Learning while asleep is a dream of mankind, but is often deemed impossible because sleep lacks the conscious awareness and neurochemical milieu thought to be necessary for learning. Current evi- dence for sleep learning in humans is inconclusive.
To explore conditions under which verbal learning might occur, we hypothesized that peaks of slow waves would be conducive to verbal learning because the peaks define periods of neural excit- ability.
While in slow-wave sleep during a nap, a se- ries of word pairs comprising pseudowords, e.g., "tofer,"" and actual German words, e.g., "Haus" (house), were played to young German-speaking women and men. When the presentation of the sec- ond word of a pair (e.g., "Haus" of "tofer-house") coincided with an ongoing slow-wave peak, the chances increased that a new semantic association between the pair had been formed and retained.
Sleep-formed associations translated into awake ones, where they guided forced choices on an im- plicit memory test. Reactivations of sleep-formed associations were mirrored by brain activation in- creases measured with fMRI in cortical language areas and the hippocampus, a brain structure critical for relational binding.
We infer that implicit relational binding had occurred during peaks of slow oscilla- tions, recruiting a hippocampal-neocortical network comparable to vocabulary learning in the waking state.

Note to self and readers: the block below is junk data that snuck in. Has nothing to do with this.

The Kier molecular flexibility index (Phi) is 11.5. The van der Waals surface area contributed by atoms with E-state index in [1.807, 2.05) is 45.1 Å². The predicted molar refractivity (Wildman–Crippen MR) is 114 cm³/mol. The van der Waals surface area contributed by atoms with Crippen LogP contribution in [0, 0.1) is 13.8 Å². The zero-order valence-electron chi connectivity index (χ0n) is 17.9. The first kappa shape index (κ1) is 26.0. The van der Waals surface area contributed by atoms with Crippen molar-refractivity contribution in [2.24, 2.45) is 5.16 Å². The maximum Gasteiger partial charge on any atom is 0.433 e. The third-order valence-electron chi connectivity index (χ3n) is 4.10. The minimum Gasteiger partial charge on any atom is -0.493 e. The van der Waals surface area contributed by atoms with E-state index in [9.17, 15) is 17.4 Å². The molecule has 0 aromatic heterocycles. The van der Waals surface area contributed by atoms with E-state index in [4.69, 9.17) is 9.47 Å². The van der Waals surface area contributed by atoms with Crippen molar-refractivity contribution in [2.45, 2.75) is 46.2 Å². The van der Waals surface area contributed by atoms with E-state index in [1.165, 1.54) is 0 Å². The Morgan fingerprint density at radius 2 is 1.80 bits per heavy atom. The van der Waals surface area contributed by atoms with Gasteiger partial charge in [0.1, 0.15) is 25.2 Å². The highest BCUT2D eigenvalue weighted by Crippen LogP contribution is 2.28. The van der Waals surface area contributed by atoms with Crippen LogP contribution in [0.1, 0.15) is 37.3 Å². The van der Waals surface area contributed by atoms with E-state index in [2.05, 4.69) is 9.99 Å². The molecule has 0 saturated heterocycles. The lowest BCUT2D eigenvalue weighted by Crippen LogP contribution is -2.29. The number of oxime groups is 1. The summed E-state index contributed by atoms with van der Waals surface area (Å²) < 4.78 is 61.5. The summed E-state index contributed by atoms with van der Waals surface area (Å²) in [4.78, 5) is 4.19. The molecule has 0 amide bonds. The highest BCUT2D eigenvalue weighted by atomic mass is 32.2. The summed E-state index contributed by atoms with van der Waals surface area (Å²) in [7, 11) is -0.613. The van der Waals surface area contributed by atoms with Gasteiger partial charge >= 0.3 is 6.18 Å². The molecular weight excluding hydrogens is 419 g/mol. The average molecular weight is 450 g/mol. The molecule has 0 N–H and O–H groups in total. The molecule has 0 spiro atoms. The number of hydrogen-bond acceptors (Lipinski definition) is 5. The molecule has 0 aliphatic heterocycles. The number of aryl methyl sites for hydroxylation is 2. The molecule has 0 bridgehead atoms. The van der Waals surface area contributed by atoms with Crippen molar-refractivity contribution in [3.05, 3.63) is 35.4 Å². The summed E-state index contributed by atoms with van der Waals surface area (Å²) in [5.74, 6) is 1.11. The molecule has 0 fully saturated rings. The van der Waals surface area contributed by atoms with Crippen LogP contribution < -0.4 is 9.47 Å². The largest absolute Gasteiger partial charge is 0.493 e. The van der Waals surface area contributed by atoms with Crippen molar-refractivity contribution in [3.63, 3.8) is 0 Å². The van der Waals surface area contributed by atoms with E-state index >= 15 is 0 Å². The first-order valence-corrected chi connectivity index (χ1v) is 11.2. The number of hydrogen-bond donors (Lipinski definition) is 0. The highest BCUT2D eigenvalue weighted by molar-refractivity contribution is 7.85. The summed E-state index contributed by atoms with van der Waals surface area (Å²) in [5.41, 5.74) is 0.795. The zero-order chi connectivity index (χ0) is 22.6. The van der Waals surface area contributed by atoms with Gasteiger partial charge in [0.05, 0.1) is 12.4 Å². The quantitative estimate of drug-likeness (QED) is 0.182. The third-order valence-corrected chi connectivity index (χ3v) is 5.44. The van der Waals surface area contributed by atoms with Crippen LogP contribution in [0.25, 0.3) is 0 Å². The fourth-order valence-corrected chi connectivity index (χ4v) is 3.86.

Humans can encode verbal associative information (word pairs) during slow-wave sleep
Memory was best for pairs that were encoded in sync with ongoing slow-wave peaks
Slow-wave sleep appears to entail windows of opportunity for synaptic potentiation
The hippocampus mediated retrieval, suggesting episodic memory formation during sleep
While we slumber deeply, important memory processes take place in the brain. Certain signals during the night can improve memory and even help us learn new things.
Brain rhythms regulate information processing in different states to enable learning and memory formation. The < 1 Hz sleep slow oscillation hallmarks slow-wave sleep and is critical to memory consolidation.
Here we show in sleeping humans that auditory stimulation in phase with the ongoing rhythmic occurrence of slow oscillation up states profoundly enhances the slow oscillation rhythm, phase-coupled spindle activity, and, consequently, the consolidation of declarative memory.
Stimulation out of phase with the ongoing slow oscillation rhythm remained ineffective. Closed-loop in-phase stimulation provides a straight-forward tool to enhance sleep rhythms and their functional efficacy.